The Hack for Surviving the Second-System Syndrome
Our mission was clear: We wanted OutSystems 10 to generate fast mobile apps. The platform generated (server-rendered) web applications, so we had to do a major system redesign, which included changing not only the runtime, but also large parts of the visual programming language, the compiler and the IDE.
We called it “The New Runtime Project.”
We knew it was a massive undertaking, a bet-the-company project that would take almost 2 years. We all hate large projects and their tendency to overstay their welcome, their goodbye, and forever grow larger.
So we were scared. We were terrified. But our customers tell us we’re one of the best R&D departments in the world, so we were pretty sure we had the needed technical skills.
We had learnt a bit of management too, so, to make sure the project wouldn’t get sidetracked, we agreed on a clear set of prioritized goals, and on an ambitious high level plan. We assembled a large team of energized teams that was constantly helping each other. And we had scrums and sprints to make sure everything would go smoothly.
But our technical and management skills alone would not allow us to survive such a risky project.
Why? Because we faced a huge challenge: the second-system syndrome. The second-system syndrome is the tendency of small, elegant, and successful systems to have elephantine, feature-laden monstrosities as their successors due to inflated expectations. (in Wikipedia)
What Saved Us Was a Simple Hack
Soon after we started, we began noticing new stuff creeping up a lot. Clean up of technical debt, improvements to our processes, features that had been often requested, and brilliant ideas that could improve the lives of our users…
The thing about all these requirements was that when people mentioned them, they all started the same way:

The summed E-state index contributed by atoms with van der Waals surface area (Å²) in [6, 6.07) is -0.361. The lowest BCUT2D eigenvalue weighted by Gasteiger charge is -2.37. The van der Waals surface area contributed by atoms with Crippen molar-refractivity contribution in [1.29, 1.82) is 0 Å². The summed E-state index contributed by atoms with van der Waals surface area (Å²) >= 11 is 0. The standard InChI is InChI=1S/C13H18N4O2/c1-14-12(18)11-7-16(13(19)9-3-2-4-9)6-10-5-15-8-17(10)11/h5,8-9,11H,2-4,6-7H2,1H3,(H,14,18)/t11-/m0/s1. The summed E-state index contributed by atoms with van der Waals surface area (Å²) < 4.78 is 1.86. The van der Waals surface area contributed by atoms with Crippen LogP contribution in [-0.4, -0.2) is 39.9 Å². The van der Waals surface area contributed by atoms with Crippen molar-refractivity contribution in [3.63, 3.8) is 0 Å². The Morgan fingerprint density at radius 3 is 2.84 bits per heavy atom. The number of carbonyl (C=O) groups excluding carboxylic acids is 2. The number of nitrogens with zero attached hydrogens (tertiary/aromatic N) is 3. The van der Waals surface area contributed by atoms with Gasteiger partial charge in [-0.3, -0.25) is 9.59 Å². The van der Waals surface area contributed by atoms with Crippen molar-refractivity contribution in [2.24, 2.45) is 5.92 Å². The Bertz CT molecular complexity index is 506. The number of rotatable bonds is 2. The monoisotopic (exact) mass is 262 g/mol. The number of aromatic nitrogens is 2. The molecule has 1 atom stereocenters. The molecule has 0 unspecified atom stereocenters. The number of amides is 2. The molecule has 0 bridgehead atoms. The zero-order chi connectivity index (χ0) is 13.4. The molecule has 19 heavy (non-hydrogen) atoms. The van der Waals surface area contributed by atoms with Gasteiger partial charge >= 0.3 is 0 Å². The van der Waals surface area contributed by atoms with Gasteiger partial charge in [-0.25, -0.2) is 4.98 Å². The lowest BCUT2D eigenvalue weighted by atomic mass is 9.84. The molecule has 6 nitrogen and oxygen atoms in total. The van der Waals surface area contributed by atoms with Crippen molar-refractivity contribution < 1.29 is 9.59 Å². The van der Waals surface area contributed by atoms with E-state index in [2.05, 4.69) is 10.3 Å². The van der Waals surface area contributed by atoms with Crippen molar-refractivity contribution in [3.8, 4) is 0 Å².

- “Since we are doing the new runtime project, how about improving the db layer plugins code that needs a refactoring.”
- “Since we are doing the new runtime project, how about putting a better toolbar on our IDE.”
- “Since we are doing the new runtime project, how about doing Badjoras Driven Development”
Are you seeing a pattern here? We did.
So here’s the genius hack we engendered: Anytime someone started a sentence with “Since we are doing the new runtime project…” he or she would earn a point in our “Since we are doing the new runtime project…” whiteboard.
It was legendary.
Long after we knew it was lame to start a sentence like that and that it would put us up on that wall of shame, we still couldn’t help ourselves. We often heard those words inadvertently come out of our mouths, warning us that whatever we were going to say next, it did not have that much importance.
And we all stopped everything we were doing to mock anyone who added an entry for the first time. But we all ended up there.
Anything that was aligned with the project goals would be discussed, of course, and eventually implemented, although these usually didn’t appear in sentences like the ones above. And to prevent crushing creativity, we had another technique for some of the out-of-this-box ideas — we’ll share it in a future article.
But overall, this simple hack allowed us to control feature creep and achieve our ambitious goals without expensive delays.
Try It Out
So if you are doing a major redesign of a system, you might want to get a large “Since we are doing <this second system>…” wall of shame.
And when that one is all filled up, go get another.
In the end, after you deliver that major version on time, go back to those boards, mine the gold nuggets, and take good care of them.
We have survived, stronger than ever, and are doing it right now.